We at Centre for Water and Sanitation have demonstrated that scheduled desludging can be practiced in small towns. Over the two years period, we have tracked the quality of ground water and river water and found a significant reduction in faecal coliform. So, we should make it mandatory to have every pit or septic tank desludged and monitored regularly. Further, we must ensure that all the faecal waste emptied is properly treated.

Also Read: 43 People Have Died Due To Manual Scavenging This Year, Says Safai Karmachari Andolan’s Bezwada Wilson On Kaun Banega Crorepati

For faecal sludge management, the National Policy on Faecal Sludge and Septage Management (FSSM) was issued by the Ministry of Urban Development in February 2017. According to Dr Suresh Kumar Rohilla, Senior Director, Centre for Science and Environment (CSE), there is a need to translate policy and focus on the entire sanitation chain. He said,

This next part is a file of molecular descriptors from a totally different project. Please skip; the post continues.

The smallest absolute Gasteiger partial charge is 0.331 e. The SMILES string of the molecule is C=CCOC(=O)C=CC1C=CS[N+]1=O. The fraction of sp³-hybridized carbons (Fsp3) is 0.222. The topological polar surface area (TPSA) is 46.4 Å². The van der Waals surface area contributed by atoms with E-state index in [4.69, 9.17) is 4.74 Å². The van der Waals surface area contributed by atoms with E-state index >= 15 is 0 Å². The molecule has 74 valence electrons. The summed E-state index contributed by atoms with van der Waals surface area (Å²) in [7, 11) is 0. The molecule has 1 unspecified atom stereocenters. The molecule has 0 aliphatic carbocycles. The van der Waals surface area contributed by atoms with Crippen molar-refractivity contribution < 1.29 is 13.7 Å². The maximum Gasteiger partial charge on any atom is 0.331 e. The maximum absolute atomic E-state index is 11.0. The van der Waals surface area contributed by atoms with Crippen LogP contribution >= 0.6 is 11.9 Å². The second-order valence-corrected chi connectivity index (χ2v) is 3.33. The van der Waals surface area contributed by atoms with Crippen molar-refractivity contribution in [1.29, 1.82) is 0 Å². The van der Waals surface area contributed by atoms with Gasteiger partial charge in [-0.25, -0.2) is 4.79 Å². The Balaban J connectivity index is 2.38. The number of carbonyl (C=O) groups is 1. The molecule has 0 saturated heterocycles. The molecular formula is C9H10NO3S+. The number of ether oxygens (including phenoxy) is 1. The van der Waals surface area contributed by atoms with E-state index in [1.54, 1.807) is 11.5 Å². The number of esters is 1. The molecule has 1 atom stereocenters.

Various national programmes (Swach Bharat Mission, AMRUT, Jal Jeewan Mission, Atal Bhujal Mission and Namami Gange) need to ensure convergence at the city level. Each village or city should do mapping of excreta flows (prepare Shit Flow Diagrams – SFDs) and prepare City Sanitation Plan with focused action plan (short/medium/long term) for integrated faecal sludge and wastewater management. Each village or city should have stakeholder engagement to ensure citywide inclusive sanitation.

While talking about FSSM, Romit Sen, Associate Director, Water and Agriculture at the Institute for Sustainable Communities, drew focus on sanitation workers. Recently, the government had launched a programme, ‘manhole to machine hole’ which means all the cleaning of septage tanks or sewer lines will be done by machines and there will be no manual operation.